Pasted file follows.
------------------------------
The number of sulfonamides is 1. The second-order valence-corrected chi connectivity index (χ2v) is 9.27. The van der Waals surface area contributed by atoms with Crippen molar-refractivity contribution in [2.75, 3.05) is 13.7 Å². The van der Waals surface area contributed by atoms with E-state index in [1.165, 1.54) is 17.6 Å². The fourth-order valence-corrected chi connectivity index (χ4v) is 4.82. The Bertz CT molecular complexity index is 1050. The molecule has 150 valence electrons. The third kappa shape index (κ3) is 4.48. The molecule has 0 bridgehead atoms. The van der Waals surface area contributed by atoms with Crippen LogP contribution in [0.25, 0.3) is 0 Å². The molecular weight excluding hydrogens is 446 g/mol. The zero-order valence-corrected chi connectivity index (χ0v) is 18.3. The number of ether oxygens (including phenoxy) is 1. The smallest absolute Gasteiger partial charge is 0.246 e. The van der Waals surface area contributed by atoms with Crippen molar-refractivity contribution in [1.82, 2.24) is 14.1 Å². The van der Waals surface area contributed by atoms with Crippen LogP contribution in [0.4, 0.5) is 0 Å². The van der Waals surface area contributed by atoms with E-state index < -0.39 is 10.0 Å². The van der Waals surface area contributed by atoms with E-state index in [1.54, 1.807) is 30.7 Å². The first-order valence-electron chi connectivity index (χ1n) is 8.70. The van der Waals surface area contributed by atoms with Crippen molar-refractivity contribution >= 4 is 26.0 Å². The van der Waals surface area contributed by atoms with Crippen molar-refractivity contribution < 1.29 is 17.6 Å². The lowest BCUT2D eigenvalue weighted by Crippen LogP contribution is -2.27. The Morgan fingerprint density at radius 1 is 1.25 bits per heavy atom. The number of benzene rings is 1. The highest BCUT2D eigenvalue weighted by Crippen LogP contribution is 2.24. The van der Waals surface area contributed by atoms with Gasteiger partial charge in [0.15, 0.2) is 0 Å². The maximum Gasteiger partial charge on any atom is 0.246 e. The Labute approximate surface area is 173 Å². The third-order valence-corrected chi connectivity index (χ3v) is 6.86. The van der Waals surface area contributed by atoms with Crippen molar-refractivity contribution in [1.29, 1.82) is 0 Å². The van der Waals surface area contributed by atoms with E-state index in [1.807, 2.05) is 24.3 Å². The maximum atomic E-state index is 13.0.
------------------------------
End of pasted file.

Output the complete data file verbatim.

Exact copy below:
The number of sulfonamides is 1. The second-order valence-corrected chi connectivity index (χ2v) is 9.27. The van der Waals surface area contributed by atoms with Crippen molar-refractivity contribution in [2.75, 3.05) is 13.7 Å². The van der Waals surface area contributed by atoms with E-state index in [1.165, 1.54) is 17.6 Å². The fourth-order valence-corrected chi connectivity index (χ4v) is 4.82. The Bertz CT molecular complexity index is 1050. The molecule has 150 valence electrons. The third kappa shape index (κ3) is 4.48. The molecule has 0 bridgehead atoms. The van der Waals surface area contributed by atoms with Crippen LogP contribution in [0.25, 0.3) is 0 Å². The molecular weight excluding hydrogens is 446 g/mol. The zero-order valence-corrected chi connectivity index (χ0v) is 18.3. The number of ether oxygens (including phenoxy) is 1. The smallest absolute Gasteiger partial charge is 0.246 e. The van der Waals surface area contributed by atoms with Crippen molar-refractivity contribution in [1.82, 2.24) is 14.1 Å². The van der Waals surface area contributed by atoms with Crippen LogP contribution in [0.4, 0.5) is 0 Å². The van der Waals surface area contributed by atoms with E-state index < -0.39 is 10.0 Å². The van der Waals surface area contributed by atoms with E-state index in [1.54, 1.807) is 30.7 Å². The first-order valence-electron chi connectivity index (χ1n) is 8.70. The van der Waals surface area contributed by atoms with Crippen molar-refractivity contribution >= 4 is 26.0 Å². The van der Waals surface area contributed by atoms with Crippen molar-refractivity contribution < 1.29 is 17.6 Å². The lowest BCUT2D eigenvalue weighted by Crippen LogP contribution is -2.27. The Morgan fingerprint density at radius 1 is 1.25 bits per heavy atom. The number of benzene rings is 1. The highest BCUT2D eigenvalue weighted by Crippen LogP contribution is 2.24. The van der Waals surface area contributed by atoms with Gasteiger partial charge in [0.15, 0.2) is 0 Å². The maximum Gasteiger partial charge on any atom is 0.246 e. The Labute approximate surface area is 173 Å². The third-order valence-corrected chi connectivity index (χ3v) is 6.86. The van der Waals surface area contributed by atoms with Crippen molar-refractivity contribution in [1.29, 1.82) is 0 Å². The van der Waals surface area contributed by atoms with E-state index in [1.807, 2.05) is 24.3 Å². The maximum atomic E-state index is 13.0.